A work just published in the third issue of Limner – a critical journal of illustration by Studio Operative, designed by Traven T. Croves. More on the issue's theme below. This pieces reprises a title 'the stick that moved on its own' (used in a previous work) because I'm not yet done with its connotations.
The phrase is excerpted from 'Woodland Animals', a book for young children published by Golden Pleasure Books in 1967. The copy I have was found in a cupboard in a cottage on the coast of County Down, Northern Ireland. The tales of a young hare, beautifully illustrated by Paul Durand, are suffused with account of the substance of the wood from a small mammal's perspective.
The negotiation of damp moss, scaffolded twigs at close quarters gives a claustrophobic, thingly aspect to the narrative and it is this I wanted as a spur. A point at which a topological mumbling and stammering (hence the twice-attempted spread compositions) supercedes the linear text. Didn't the Faraway Tree 'wisha-wisha' something similar?
The other core ingredient has been to account for an adolescent life spent on the belt of pastoral and municipal. So the object-palette is out-of-town retail – prodded, lashed to satisfy a shaky, tender, herbarial urge. Service scree.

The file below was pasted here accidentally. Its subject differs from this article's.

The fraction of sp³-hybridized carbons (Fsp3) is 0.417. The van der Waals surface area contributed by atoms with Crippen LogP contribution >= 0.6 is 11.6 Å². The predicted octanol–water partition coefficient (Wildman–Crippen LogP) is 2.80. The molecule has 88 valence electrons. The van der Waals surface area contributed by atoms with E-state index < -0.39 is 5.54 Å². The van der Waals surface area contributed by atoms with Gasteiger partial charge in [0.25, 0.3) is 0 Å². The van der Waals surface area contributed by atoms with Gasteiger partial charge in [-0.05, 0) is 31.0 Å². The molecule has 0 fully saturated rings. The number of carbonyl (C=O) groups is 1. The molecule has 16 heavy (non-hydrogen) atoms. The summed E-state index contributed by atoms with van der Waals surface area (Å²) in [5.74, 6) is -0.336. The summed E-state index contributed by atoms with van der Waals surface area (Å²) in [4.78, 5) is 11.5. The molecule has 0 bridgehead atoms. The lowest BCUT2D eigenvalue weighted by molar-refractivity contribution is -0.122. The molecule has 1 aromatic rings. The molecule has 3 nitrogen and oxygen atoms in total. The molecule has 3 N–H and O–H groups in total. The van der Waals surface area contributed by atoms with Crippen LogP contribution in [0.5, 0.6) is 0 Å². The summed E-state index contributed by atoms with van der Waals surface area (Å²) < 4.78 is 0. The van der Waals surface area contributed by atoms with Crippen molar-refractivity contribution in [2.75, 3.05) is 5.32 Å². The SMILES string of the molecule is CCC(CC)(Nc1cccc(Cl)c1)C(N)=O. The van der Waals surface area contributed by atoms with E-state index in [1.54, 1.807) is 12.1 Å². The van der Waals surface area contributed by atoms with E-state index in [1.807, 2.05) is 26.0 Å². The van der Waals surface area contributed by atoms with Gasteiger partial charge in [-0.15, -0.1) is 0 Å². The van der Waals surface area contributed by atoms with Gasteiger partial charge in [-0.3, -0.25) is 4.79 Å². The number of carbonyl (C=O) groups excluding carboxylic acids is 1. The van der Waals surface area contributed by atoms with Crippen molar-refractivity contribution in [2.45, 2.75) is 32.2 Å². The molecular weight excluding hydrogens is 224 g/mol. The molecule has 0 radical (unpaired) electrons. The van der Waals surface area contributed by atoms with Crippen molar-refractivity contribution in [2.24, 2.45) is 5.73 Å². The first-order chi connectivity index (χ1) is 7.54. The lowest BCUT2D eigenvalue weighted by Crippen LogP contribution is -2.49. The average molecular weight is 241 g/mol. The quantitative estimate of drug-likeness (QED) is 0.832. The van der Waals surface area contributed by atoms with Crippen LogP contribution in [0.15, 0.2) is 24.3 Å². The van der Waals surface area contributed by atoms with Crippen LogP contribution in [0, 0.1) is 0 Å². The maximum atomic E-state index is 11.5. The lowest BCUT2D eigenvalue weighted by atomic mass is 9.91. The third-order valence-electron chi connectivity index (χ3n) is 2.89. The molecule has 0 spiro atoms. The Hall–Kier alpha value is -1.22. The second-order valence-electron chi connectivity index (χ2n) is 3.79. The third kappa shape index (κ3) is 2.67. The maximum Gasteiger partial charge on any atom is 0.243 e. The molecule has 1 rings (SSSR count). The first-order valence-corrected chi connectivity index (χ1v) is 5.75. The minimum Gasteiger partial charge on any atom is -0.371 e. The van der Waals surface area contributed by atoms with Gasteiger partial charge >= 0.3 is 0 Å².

Loathe to offer a viewpoint on critical illustration, so proximate to contributing a piece of work.
I will say, though, that an altered or developed discourse can only occur if the form is altered – not by talking in a new way about the same thing. This includes the form of the writing, which after all orbits a discipline whose kinship to text is rooted more in the fictional, the speculative.
The slotting, lamination, splicing, superimposition, counterpoint of written and imaged in a one-plus-one-equals-good-one complicity asks the words to muck in on a renewal of form. So it good, for example, to see Dr. Malte Oppermann and Rosie Eveleighs' piece on the imaging of electrons.
Alice Lindsay, Peter Willis and Miriam Elgon are on their third issue and each one is edging further towards a reflexive form and argument.